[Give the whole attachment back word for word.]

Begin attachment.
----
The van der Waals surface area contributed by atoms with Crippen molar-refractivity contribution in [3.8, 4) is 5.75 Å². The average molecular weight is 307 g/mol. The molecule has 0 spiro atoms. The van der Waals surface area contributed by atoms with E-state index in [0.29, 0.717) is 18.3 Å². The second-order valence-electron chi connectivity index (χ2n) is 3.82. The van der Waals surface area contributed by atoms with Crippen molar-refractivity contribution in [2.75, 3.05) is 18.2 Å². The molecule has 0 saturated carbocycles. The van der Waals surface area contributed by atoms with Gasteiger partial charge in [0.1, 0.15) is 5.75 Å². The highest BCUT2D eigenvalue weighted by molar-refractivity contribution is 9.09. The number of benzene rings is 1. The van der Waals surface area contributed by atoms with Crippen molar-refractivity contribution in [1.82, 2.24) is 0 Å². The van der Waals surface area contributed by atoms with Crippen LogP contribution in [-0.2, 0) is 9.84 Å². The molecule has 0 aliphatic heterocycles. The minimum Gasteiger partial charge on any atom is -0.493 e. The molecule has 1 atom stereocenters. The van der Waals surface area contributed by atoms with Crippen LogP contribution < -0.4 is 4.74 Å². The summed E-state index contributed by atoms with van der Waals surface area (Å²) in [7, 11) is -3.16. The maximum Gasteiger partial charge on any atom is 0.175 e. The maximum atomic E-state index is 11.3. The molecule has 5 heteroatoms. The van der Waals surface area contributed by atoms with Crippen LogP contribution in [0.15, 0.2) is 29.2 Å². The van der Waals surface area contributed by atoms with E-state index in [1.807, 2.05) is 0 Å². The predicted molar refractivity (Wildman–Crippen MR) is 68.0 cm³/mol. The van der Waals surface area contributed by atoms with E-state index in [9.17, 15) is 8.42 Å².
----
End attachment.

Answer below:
The van der Waals surface area contributed by atoms with Crippen molar-refractivity contribution in [3.8, 4) is 5.75 Å². The average molecular weight is 307 g/mol. The molecule has 0 spiro atoms. The van der Waals surface area contributed by atoms with E-state index in [0.29, 0.717) is 18.3 Å². The second-order valence-electron chi connectivity index (χ2n) is 3.82. The van der Waals surface area contributed by atoms with Crippen molar-refractivity contribution in [2.75, 3.05) is 18.2 Å². The molecule has 0 saturated carbocycles. The van der Waals surface area contributed by atoms with Gasteiger partial charge in [0.1, 0.15) is 5.75 Å². The highest BCUT2D eigenvalue weighted by molar-refractivity contribution is 9.09. The number of benzene rings is 1. The van der Waals surface area contributed by atoms with Crippen molar-refractivity contribution in [1.82, 2.24) is 0 Å². The van der Waals surface area contributed by atoms with Crippen LogP contribution in [-0.2, 0) is 9.84 Å². The molecule has 0 aliphatic heterocycles. The minimum Gasteiger partial charge on any atom is -0.493 e. The molecule has 1 atom stereocenters. The van der Waals surface area contributed by atoms with Crippen LogP contribution < -0.4 is 4.74 Å². The summed E-state index contributed by atoms with van der Waals surface area (Å²) in [7, 11) is -3.16. The maximum Gasteiger partial charge on any atom is 0.175 e. The maximum atomic E-state index is 11.3. The molecule has 5 heteroatoms. The van der Waals surface area contributed by atoms with Crippen LogP contribution in [0.15, 0.2) is 29.2 Å². The van der Waals surface area contributed by atoms with E-state index in [1.807, 2.05) is 0 Å². The predicted molar refractivity (Wildman–Crippen MR) is 68.0 cm³/mol. The van der Waals surface area contributed by atoms with E-state index in [9.17, 15) is 8.42 Å².